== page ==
The 39th OTP mini-contest was held in October 2018. This mini-contest asked contestants to write a story no more than 50 words long that was based on the idea of “lost and found”.
Here are our winning entries, then our honorable mentions, and then a special honorable mention (a rare occurrence indeed!). Five out of seven authors are new to OTP.
Third Place by Alyson Hilbourne (previously published in Issue 14 and mini-contest 21)
Dad joked he found Mum at the Lost Property Office. “I was only looking for my umbrella!”
“It’s where I worked,” Mum explained.
When Mum left to ‘find’ herself with her yoga teacher, Dad was bereft.
“I never did get my umbrella back,” he said, ripping up her photo.
Second Place by Gina Burgess (new OTP author)
When I was little, my dog died. Gone to live on a farm, Mum said.
Now he pattered to my rocking chair, leash in mouth, dog code for walkies. I hadn’t walked in years, not even with a cane. Still, I stood and let him lead me to his farm.
First Place by Dean Hutchins (new OTP author)
Been lost in this cave for days. Crawled onto a narrow ledge looking for exit, but now can’t move. Wait! Someone above me is digging. Rescue! Shovel breaks through and I can see daylight! I pop my head out at the bottom of an open grave. Mourners scream and faint.
Honorable Mentions (no money, just fame)
Three other entries scored highly enough to earn honorable mentions.
Celia dreams of rescuing the paintings she’s sold. She’d break into those extravagant homes finding, rediscovering her lost little children. Dash off with gilt frames tucked under her arm, police floodlights catching only her shadow.
But in order to do that, Celia would need to sell a painting first.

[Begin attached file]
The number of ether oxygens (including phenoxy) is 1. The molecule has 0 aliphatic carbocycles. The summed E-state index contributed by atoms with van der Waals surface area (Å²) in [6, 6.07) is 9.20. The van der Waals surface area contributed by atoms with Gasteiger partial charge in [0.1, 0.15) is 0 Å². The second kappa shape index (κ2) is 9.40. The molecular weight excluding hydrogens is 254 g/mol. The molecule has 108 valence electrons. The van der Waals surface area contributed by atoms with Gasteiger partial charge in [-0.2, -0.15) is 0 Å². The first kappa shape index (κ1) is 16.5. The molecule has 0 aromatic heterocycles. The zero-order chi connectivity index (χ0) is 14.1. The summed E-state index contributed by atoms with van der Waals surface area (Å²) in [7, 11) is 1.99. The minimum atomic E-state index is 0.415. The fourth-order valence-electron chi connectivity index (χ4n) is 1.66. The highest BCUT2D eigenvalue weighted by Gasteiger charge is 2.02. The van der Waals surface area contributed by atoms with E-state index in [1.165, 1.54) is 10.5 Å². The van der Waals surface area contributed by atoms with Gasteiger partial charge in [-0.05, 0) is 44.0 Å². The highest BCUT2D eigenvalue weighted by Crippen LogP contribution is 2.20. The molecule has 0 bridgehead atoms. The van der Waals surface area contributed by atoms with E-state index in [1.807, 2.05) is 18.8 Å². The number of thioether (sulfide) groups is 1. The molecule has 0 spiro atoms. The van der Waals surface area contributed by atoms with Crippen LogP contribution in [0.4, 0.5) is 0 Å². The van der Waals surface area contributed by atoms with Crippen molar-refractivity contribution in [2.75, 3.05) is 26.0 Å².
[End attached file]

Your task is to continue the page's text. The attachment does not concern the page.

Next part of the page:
(by Samuel Barnhart, new OTP author)
Finding a camera just before my vacation seemed the best luck. I saved the images, intended to trace the owner, but somehow forgot.
Losing my laptop was bad luck. It being found was the worst—the police want to know why it holds images of eighteen recent murder victims.
(by Patsy Collins, new OTP author)
Aunt Marge has always said that love is unpredictable. “You lose love when you need it, and find love when you aren’t looking for it.” I understand that all theorists dream of proving their theories true, but why did Aunt Marge have to do it at Uncle Ronnie’s funeral?
(by Rachel Dib, published in mini-contest #32)
Special Honorable Mention (no money, just fame)
Oh, there it is.
(by Kyle Jacobson, new OTP author)
This entry broke a rule we’ve had for so long that, for several contests now, we’ve forgotten to tell anyone about it. Specifically, a rule about a minimum length for mini-contest entries.
See, if we give authors up to 50 words, then they tend to use at least 80% of the words allowed. In fact, over at least the previous ten mini-contest entries, we haven’t received even one entry that used fewer than half the maximum number of words allowed. That’s why, long ago, we dropped any minimum length for mini-contest entries. Why announce a rule everyone follows anyway?
As much as we loved Kyle’s entry—and we loved it!—we don’t think entries of drastically different size can be compared fairly. That’s why we don’t allow flash fiction (say, under 500 words) in our short story contests. So from now on, we’re enforcing minimum word lengths for mini-contests.
Congratulations to the winners and our sincere thanks to everyone who entered the mini-contest.